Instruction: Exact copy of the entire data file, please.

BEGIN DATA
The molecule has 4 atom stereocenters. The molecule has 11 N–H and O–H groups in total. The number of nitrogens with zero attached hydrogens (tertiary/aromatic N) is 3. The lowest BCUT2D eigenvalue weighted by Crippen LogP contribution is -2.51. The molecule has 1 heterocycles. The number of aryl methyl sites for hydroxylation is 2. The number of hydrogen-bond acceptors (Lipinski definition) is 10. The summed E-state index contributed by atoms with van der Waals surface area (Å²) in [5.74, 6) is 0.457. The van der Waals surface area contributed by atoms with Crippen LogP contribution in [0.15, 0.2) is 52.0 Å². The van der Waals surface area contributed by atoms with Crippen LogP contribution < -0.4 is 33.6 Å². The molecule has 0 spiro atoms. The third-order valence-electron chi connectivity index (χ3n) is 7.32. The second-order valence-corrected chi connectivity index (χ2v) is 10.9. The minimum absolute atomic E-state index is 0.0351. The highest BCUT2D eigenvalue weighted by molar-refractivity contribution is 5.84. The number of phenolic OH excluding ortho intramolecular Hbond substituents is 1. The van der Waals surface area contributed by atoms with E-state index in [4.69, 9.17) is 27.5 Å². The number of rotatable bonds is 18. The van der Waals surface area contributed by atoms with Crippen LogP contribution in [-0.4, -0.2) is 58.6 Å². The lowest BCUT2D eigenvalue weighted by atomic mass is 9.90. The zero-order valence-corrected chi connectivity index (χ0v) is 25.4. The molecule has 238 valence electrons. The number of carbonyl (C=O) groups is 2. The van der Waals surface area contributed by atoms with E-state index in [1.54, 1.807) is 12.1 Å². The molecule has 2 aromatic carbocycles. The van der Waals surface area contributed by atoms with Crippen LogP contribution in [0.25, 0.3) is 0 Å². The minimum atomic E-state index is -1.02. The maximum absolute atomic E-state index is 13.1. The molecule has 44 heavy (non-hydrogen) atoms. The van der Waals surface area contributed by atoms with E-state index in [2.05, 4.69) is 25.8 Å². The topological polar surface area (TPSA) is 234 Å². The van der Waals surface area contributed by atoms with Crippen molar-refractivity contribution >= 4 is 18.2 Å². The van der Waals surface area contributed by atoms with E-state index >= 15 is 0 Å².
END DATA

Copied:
The molecule has 4 atom stereocenters. The molecule has 11 N–H and O–H groups in total. The number of nitrogens with zero attached hydrogens (tertiary/aromatic N) is 3. The lowest BCUT2D eigenvalue weighted by Crippen LogP contribution is -2.51. The molecule has 1 heterocycles. The number of aryl methyl sites for hydroxylation is 2. The number of hydrogen-bond acceptors (Lipinski definition) is 10. The summed E-state index contributed by atoms with van der Waals surface area (Å²) in [5.74, 6) is 0.457. The van der Waals surface area contributed by atoms with Crippen LogP contribution in [0.15, 0.2) is 52.0 Å². The van der Waals surface area contributed by atoms with Crippen LogP contribution < -0.4 is 33.6 Å². The molecule has 0 spiro atoms. The third-order valence-electron chi connectivity index (χ3n) is 7.32. The second-order valence-corrected chi connectivity index (χ2v) is 10.9. The minimum absolute atomic E-state index is 0.0351. The highest BCUT2D eigenvalue weighted by molar-refractivity contribution is 5.84. The number of phenolic OH excluding ortho intramolecular Hbond substituents is 1. The van der Waals surface area contributed by atoms with E-state index in [4.69, 9.17) is 27.5 Å². The number of rotatable bonds is 18. The van der Waals surface area contributed by atoms with Crippen LogP contribution in [-0.4, -0.2) is 58.6 Å². The lowest BCUT2D eigenvalue weighted by atomic mass is 9.90. The zero-order valence-corrected chi connectivity index (χ0v) is 25.4. The molecule has 238 valence electrons. The number of carbonyl (C=O) groups is 2. The van der Waals surface area contributed by atoms with E-state index in [1.54, 1.807) is 12.1 Å². The molecule has 2 aromatic carbocycles. The van der Waals surface area contributed by atoms with Crippen LogP contribution in [0.25, 0.3) is 0 Å². The minimum atomic E-state index is -1.02. The maximum absolute atomic E-state index is 13.1. The molecule has 44 heavy (non-hydrogen) atoms. The van der Waals surface area contributed by atoms with E-state index in [2.05, 4.69) is 25.8 Å². The topological polar surface area (TPSA) is 234 Å². The van der Waals surface area contributed by atoms with Crippen molar-refractivity contribution >= 4 is 18.2 Å². The van der Waals surface area contributed by atoms with E-state index >= 15 is 0 Å².